The Good, the Bad, and the Democratic
Monday Notes
The Good, the Bad, and the Democratic
Can we be democrats without being discontented?
Published on: Oct 17, 2022  |  

Not all problems have solutions. As it turns out, democracy is one such problem. What makes it great is also, apparently, what makes it frightening. Should democracy be as frightening as it has become? Is there a way to temper it, constrain it, and make it more digestible for its jittery consumers? I think the answer is yes—with caveats.

As many of you know, I’ve been working on a book for almost the entire duration of Wisdom of Crowds’ existence. Life can be judged not in years but in podcast eras, a great philosopher once said. I don’t think this book would have become what it is today without this broader community of like-minded thinkers, writers, listeners, and readers. Damir pushed me to clarify my “priors” (a word which I had never used prior to meeting Damir). That’s precisely what I tried to do. And so I thought and wrote about the democratic idea, in the hope of offering up an alternative interpretation of that idea, updated for our current moment.

This past weekend, on October 15th, marked the culmination of this perhaps over-ambitious effort. My book, suggestively titled The Problem of Democracy, was officially released. I’m really excited to share it with you and hope that many of you will get a chance to read it, one way or another. Buy it, barter for it, borrow it from a friend, check it out at your local library (libraries still exist, one hopes). This is where I lay it all out on the line, to use a sports metaphor, although I must confess that I don’t know quite which sport this would be a reference to.

With all that said, I wanted to personally invite all of you, dear readers and listeners, to stop by for the virtual launch of the book with three scholars who have had a profound influence on me, including the great Francis Fukuyama, author of the book on liberalism’s discontents. I guess I’ll be talking about democracy’s own discontents. I’ll be laying out some of the core arguments of my book and reflecting on how I’m feeling about democracy, or the lack thereof, in light of recent developments. I expect there will be some constructive disagreement as well. [UPDATE: If you missed it, you can watch the whole conversation here. And there was constructive disagreement!]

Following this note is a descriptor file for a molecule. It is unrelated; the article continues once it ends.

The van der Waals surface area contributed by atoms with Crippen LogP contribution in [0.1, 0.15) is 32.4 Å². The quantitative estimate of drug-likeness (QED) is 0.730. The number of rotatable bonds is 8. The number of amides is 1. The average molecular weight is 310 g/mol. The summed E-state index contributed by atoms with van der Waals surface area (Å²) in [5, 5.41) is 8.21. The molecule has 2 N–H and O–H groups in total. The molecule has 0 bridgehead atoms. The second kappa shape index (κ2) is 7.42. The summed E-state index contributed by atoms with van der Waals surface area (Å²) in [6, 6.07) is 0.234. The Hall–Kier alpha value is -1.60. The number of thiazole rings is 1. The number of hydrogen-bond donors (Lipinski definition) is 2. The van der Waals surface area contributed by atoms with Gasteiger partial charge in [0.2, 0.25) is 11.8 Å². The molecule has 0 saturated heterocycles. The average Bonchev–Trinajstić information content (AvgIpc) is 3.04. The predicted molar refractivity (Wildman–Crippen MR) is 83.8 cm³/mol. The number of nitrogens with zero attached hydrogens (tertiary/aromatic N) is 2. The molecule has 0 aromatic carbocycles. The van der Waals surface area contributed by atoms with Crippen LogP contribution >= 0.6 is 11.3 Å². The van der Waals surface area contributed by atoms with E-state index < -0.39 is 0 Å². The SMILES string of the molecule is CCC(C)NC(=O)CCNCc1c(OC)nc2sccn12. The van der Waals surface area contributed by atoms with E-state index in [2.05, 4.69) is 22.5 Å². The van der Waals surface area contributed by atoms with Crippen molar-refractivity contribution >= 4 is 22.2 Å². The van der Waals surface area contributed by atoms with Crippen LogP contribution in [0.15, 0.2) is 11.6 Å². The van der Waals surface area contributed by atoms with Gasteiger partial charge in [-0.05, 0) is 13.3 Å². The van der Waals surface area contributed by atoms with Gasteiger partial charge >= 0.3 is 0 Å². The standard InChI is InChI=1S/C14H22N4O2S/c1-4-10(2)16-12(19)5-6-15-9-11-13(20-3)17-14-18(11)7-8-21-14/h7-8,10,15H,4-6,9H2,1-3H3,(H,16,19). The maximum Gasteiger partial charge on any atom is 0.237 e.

If you're interested in asking a question that didn't get addressed during the event, I'll be using the hashtag #DemocracyProblem to engage with readers in the coming days, if you want to commend, criticize, or perhaps even skewer me for my bad (or good) ideas.

Speaking of which, usually when I use the words “bad” or “good,” I use scare quotes. This isn’t to say I’m some sort of moral relativist, God forbid. But, as time passes, I feel increasingly uncomfortable making judgments about what constitutes a good or bad democratic outcome. For example, I’d be more agnostic about wokeism if more people actually subscribed to it. Part of what grates about wokeness is that it has limited democratic legitimacy while also seeming completely uninterested in seeking popular consent of any sort. Instead, it accumulates tremendous political and cultural currency despite being, in effect, a minority faith. There is the madness of crowds, but there is also the wisdom of crowds. And, at least on this, the crowds appear to be wise.

I suppose I'd say that all other things being equal (a big if), the fact that more rather than less people believe something makes it more legitimate, which in a sense makes it more true (or at least more likely to be true). In a flight of fancy some time back, I tweeted the following:

If people keep voting for something (assuming it doesn't violate the constitution), then it's probably not as bad as we think, although it could still be a disfavored outcome.

Upon re-reading this sentence today, I found myself thinking: wow, I said that? Do I really think that, or was I caught up in the moment, stretching myself too far and placing a burden on the democratic idea that it couldn’t bear? For now, I’ll leave this as an open-ended question, because there are different ways of answering it. Just as not all problems have solutions, not all questions need answers, at least not right away.